Germany’s solar power production has risen by more than 50 per cent over the first nine months of 2012, say the nation’s utilities, amid a boom in installations of photovoltaic panels.
As Reuters reported last month, Germany’s solar market continued to grow strongly in the month of September – with nearly 1GW of new solar power generating capacity installed, despite tariff cuts – putting Europe’s biggest economy on track for a new installation record this year.
German utilities’ industry association BDEW said on Monday that the nation’s solar power output rose to 25,000GWh in the January to September period, from 16,500GWh a year earlier, reports AP. Solar’s share in German electricity production rose from 4.1 percent to 6.1 percent, while wind power gained slightly to 8.6 percent from 8.0 percent and biomass accounted for almost 6 per cent. Renewables combined accounted for about 26 per cent of Germany’s electricity production over the first nine months on 2012.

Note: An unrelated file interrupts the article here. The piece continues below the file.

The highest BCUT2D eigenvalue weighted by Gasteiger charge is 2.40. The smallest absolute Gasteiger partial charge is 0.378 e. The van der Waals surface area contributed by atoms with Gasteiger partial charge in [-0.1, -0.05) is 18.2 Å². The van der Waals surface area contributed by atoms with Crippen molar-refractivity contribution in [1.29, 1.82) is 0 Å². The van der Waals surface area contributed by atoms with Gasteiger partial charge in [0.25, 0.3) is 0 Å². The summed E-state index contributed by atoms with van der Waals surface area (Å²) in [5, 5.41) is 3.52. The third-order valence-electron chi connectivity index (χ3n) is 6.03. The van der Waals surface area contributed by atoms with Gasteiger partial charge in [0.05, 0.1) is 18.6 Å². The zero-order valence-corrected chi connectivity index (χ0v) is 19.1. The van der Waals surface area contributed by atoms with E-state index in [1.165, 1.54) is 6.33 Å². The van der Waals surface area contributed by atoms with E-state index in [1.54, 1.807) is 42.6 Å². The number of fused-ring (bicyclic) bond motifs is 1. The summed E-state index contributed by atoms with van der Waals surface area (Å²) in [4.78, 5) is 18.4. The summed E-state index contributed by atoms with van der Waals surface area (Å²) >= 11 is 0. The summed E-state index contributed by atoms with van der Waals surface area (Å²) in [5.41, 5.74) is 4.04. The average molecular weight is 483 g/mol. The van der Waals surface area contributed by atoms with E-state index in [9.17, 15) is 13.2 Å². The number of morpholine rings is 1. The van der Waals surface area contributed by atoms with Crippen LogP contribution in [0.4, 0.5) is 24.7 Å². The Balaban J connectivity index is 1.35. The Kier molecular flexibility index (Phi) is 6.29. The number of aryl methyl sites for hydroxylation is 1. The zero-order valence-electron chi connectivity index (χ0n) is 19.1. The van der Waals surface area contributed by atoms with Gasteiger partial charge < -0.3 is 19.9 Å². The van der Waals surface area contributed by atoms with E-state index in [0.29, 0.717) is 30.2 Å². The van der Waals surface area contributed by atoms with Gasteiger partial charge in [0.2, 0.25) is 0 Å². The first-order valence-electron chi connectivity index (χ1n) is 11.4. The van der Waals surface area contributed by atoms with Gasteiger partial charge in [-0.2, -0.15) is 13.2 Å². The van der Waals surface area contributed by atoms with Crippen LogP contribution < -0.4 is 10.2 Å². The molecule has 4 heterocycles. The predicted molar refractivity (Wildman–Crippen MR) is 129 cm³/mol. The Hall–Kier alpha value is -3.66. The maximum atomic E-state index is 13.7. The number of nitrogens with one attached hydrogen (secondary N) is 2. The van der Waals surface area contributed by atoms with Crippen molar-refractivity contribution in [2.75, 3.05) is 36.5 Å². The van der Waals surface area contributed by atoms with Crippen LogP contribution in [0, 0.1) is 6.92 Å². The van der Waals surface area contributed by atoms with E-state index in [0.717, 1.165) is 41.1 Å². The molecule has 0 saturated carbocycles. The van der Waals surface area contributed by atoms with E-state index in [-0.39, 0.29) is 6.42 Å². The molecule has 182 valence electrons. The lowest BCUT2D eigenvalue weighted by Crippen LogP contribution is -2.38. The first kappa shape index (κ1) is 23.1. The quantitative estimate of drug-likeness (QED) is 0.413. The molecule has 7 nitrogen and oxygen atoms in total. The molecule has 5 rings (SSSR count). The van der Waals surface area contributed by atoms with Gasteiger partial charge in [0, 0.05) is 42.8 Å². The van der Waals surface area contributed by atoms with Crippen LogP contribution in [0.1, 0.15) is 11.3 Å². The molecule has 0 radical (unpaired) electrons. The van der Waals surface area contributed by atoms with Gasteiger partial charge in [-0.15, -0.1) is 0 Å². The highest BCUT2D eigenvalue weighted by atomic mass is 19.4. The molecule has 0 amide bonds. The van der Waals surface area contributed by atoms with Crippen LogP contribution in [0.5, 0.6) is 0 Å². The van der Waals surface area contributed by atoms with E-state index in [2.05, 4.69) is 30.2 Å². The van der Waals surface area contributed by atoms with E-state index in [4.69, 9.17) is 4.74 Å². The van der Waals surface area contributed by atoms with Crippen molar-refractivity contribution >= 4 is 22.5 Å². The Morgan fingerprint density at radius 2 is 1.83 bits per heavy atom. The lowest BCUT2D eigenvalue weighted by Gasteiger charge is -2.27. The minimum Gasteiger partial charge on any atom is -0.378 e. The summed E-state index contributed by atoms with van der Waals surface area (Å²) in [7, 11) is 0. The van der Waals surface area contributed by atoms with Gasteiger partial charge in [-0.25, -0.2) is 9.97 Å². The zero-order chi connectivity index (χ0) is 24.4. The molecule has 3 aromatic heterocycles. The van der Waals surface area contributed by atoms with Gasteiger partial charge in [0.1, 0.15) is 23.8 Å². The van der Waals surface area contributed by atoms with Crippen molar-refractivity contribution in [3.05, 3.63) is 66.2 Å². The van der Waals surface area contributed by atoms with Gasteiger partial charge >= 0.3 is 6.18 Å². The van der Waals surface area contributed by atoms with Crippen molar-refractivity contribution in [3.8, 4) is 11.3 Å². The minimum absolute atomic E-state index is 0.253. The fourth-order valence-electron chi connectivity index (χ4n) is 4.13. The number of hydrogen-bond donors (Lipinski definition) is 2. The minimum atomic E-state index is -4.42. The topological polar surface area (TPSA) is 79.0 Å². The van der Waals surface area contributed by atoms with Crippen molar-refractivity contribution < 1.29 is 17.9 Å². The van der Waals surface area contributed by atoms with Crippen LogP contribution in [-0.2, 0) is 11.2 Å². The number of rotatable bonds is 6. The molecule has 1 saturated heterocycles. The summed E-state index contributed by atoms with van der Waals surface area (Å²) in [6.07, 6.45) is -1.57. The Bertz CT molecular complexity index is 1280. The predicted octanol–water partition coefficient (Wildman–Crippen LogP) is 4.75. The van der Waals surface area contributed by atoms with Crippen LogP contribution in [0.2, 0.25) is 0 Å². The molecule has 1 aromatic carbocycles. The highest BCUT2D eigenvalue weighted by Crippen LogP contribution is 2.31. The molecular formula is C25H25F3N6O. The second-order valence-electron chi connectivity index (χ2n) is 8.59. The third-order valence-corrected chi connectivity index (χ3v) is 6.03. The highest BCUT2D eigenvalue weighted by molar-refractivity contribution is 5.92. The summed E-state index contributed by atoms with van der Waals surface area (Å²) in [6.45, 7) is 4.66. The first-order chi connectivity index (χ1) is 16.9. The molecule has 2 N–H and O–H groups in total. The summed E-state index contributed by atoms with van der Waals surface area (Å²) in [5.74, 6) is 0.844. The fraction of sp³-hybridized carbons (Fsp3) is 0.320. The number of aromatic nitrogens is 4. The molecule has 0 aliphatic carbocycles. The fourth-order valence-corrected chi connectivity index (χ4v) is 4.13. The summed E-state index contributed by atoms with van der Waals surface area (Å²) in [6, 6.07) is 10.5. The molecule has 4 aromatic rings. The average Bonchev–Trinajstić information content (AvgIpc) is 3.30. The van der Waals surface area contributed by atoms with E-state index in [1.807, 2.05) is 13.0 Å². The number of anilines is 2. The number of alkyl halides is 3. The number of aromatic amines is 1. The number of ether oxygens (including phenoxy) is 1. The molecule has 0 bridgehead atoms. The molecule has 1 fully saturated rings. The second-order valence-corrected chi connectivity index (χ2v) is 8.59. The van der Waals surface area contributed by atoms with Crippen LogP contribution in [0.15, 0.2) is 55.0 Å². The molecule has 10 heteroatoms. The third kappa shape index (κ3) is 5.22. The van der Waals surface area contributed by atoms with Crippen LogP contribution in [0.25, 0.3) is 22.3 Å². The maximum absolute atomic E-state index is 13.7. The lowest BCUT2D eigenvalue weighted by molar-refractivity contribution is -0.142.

Of course, the German government is under pressure to curb the spiralling costs of solar and has so far responded by cutting solar subsidies. Germany’s energy network regulator Bundesnetzagentur has said that due to the strong increase in PV generating capacity so far this year, feed-in tariffs for new solar power installations would be further cut by 2.5 percent a month between November 1, 2012 and January 31, 2013.